The end job of breaking the mold away from the hardened master inside it with a hammer and chisel was always an exciting and tricky business – sometimes fraught with accidents. There was always patching and sanding to do afterwards.
Making molds is a lot easier process today, even though the fundamentals are still the same. True, you could get rubber molding agents then, but they had to be poured hot – an impossibility with a plasticine original – hence the need to create a durable master cast to work from.
I came away from that early period with several pieces of my own and a wealth of experience.
I realize now these early beginnings were a real gift – something else that has never left me.
A few years ago, I took up sculpture again and found the molding and casting fundamentals I’d learned as a youngster were still there. They stood me in good stead working alone, even though the materials have changed (for the better) over the years.
It’s now most common to use cold-pouring, two-pot molding material, of course, and after a day of instruction at a bronze foundry I was able to adapt my techniques to make ‘rubber’ molds within a supporting plaster jacket very successfully. Thank you, Ken.
True: but journeys don’t only have beginnings – they have roots. Physical and spiritual roots that reach back through the generations standing behind us. It’s scary to contemplate at times.
We accept readily enough that our immediate physical world operates by cause and effect. No-one has the slightest difficulty in understanding that if they jump off a building they will hit the ground. What we do have trouble with is recognizing that same law operates on a spiritual level as well, both for individuals and generationally – “visiting the iniquity of the fathers upon the children unto the third and fourth generation.” Hummmm. Food for thought.
My father, Kenneth Methuen Howitt, was the source of my artistic journey. Its roots lay on his side of my family. Regimental Sergeant Major of the 1st Battalion Scots Guards, with an army career spanning 24 years, he had an amazing artistic talent operating around the sidelines of a busy working life. As I’ll explain later, he nurtured in me the talents I got from him, and though he never had time to be a serious ‘painter’, he produced great sculpture with seemingly little effort.
He organized and ran some stunning Charity Balls for the Guards in London – with Royalty counted amongst the guests. He thought big, and produced the results to go with it: everything had to be right and to look great – and some of that at least rubbed off on me.
He was exceptional in the skills of training and handling men – which may have saved his life more than once. One time, in April/May 1940 contingents from the Scots Guards were sent on the ill-fated Allied invasion of Norway. My mother often told the story of going down to visit him in London and arriving at the barracks late at night to find – unexpectedly – the troops lined up on the square ready to move off for Norway. One can only imagine her state of mind as she waited at the barracks gate while one of the sentries went to find her husband.
When he finally came, it was with the news that he was not going to Norway – he had been promoted and held behind to carry on with training the troops. Thank goodness – as I child I can remember being told many men were lost in the Norway Invasion. Wikipedia states “The British lost 1,869 killed, wounded and missing on land and approximately 2,500 at sea.”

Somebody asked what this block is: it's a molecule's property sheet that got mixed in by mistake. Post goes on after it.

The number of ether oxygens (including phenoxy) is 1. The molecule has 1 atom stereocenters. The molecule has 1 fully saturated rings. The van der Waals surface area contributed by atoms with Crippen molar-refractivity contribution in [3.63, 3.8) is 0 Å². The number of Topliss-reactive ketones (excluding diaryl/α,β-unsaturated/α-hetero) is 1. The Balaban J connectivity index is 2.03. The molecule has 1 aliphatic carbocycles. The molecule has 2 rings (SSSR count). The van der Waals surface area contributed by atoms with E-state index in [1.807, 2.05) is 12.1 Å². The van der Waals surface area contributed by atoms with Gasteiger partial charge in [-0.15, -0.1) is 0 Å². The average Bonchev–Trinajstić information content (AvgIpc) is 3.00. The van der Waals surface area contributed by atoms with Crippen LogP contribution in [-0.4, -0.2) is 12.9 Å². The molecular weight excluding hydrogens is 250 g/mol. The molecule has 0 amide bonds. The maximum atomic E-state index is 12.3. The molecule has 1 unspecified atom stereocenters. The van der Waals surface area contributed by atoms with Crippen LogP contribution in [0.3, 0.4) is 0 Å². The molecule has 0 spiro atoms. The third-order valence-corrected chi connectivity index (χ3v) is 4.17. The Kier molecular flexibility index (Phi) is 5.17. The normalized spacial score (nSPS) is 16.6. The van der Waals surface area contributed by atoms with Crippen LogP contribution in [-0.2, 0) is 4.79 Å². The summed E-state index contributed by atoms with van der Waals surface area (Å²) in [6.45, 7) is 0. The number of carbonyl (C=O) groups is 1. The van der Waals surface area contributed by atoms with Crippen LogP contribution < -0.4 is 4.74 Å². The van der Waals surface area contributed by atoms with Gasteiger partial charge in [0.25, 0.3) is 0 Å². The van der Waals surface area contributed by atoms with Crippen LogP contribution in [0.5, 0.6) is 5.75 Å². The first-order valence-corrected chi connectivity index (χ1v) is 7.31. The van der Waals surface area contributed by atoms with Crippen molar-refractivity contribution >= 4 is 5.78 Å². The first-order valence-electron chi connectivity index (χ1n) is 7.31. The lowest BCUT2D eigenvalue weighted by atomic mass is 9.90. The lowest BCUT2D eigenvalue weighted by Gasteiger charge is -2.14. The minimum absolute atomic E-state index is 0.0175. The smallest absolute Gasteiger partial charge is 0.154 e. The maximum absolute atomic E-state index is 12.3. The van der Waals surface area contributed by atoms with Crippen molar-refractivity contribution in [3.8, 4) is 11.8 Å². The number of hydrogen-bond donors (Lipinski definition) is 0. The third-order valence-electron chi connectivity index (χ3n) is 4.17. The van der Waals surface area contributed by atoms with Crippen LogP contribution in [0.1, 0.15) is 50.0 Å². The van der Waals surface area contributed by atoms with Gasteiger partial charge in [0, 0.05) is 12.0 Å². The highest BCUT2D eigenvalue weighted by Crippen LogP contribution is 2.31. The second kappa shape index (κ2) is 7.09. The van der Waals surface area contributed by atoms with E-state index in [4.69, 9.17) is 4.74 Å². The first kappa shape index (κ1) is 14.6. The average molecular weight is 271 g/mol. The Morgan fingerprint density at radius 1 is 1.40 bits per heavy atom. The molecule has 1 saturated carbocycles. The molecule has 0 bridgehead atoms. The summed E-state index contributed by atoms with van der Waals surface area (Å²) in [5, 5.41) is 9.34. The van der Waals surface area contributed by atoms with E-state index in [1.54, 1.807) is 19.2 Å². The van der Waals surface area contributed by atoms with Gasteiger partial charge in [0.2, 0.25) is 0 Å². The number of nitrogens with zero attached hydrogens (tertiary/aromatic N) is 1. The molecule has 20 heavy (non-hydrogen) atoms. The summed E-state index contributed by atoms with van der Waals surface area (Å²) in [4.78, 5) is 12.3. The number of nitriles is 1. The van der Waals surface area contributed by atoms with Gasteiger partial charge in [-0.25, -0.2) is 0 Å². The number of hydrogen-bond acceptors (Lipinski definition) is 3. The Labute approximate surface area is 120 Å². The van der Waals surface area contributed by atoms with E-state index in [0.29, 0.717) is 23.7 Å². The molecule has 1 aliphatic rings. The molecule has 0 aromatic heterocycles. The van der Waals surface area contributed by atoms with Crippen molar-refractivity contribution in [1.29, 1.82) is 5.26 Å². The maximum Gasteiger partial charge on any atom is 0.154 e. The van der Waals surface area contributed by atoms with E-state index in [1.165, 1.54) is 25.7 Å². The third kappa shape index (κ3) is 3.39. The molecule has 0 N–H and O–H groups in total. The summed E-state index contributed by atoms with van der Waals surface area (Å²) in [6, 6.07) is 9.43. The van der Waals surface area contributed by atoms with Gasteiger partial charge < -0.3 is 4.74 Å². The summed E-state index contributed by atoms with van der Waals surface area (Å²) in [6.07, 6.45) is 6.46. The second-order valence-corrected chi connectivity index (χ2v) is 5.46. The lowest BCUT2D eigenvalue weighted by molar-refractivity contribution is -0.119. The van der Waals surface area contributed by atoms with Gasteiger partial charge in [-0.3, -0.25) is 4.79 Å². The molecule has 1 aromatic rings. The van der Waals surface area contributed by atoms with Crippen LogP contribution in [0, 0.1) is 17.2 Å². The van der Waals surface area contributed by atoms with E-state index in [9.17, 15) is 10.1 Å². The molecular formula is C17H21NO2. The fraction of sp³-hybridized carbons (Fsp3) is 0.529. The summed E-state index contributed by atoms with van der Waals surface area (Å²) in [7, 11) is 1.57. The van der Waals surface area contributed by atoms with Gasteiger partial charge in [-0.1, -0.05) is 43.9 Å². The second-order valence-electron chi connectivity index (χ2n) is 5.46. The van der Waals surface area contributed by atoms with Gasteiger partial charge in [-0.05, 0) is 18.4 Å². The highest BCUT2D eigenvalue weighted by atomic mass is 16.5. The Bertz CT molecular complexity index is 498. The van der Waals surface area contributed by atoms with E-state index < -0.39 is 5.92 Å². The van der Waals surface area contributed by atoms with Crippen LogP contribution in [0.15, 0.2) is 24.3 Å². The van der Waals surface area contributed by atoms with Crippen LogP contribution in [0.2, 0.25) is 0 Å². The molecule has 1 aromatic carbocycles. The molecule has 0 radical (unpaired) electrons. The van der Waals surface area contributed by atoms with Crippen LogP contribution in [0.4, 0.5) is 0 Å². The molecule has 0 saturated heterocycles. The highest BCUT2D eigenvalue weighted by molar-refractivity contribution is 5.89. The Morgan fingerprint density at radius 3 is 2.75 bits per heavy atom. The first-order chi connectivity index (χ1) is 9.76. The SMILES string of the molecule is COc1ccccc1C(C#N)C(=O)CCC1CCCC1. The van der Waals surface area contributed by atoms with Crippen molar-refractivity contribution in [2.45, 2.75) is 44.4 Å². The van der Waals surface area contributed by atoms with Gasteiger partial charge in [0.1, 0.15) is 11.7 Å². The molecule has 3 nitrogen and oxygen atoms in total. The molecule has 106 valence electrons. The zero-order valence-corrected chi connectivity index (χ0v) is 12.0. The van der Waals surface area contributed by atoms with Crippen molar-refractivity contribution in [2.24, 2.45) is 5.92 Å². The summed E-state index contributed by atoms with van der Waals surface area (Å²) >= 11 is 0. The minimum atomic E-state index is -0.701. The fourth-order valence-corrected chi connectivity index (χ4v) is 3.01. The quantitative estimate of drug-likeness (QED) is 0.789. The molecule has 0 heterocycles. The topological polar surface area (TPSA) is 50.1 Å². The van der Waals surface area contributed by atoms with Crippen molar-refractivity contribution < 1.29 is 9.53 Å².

Years later when we moved up to Aberdeen, my dad was seconded to run to run the Aberdeen University Training Corps under Lt Colonel Thomas Broun Smith, QC – training potential army officers from the ranks of the students at Aberdeen University. He was later commissioned into the Gordon Highlanders, wearing the kilt and continuing to conduct training maneuvers in the Highlands of Scotland – with the same outstanding qualities of character.
I still have his Regular Army Certificate of Service – a small, slim, red book that details every step of his army career. The Final Assessment of Conduct and Character, completed personally in the handwriting of his Commanding Officer, Lt Colonel Tom B Smith, was “Exemplary”.
Briefly, I was born an Army child in Derby, England, traveled about, and now live in New Zealand. Having trained and worked as a lawyer, I’m at last refocusing my life on what I’ve been secretly doing all along – art.
The journey so far has taken me from England to Scotland, to Africa, and now New Zealand. Through it all, art underpinned and sustained me through a heap of stuff – I’ve been grateful for that.
Now, this exercise of putting down on ‘cyberpaper’ the journey that brought me to where I am as a person and an artist is helping me rediscover myself after ‘losing’ ten years of my life caring for my elderly mom with Alzheimers. I’ve come away with no regrets for giving that time, and at last it is being returned to me. Here, if you care to check out some of the struggles of being a carer, is my account of the process written while in the thick of it – The Alzheimers Carer.
This blog is in a sense its own fulfilment, though like my art it does have a definite message of love and respect for our wonderful planet and the creatures that inhabit it with us – we have severely misused both.
If anyone cares to join me in this journey, I shall be truly honored. For my main Home Page that links and knits together all my websites, click HERE.
For a time warp journey to my last project, visit Taketakerau.com which features the 36 major paintings I created for a recently-published book about the nature and history of New Zealand.
Showcasing the Paintings, Sculpture and Jewelry of a multi-talented New Zealander with a love of nature and a background in – of all things – the law.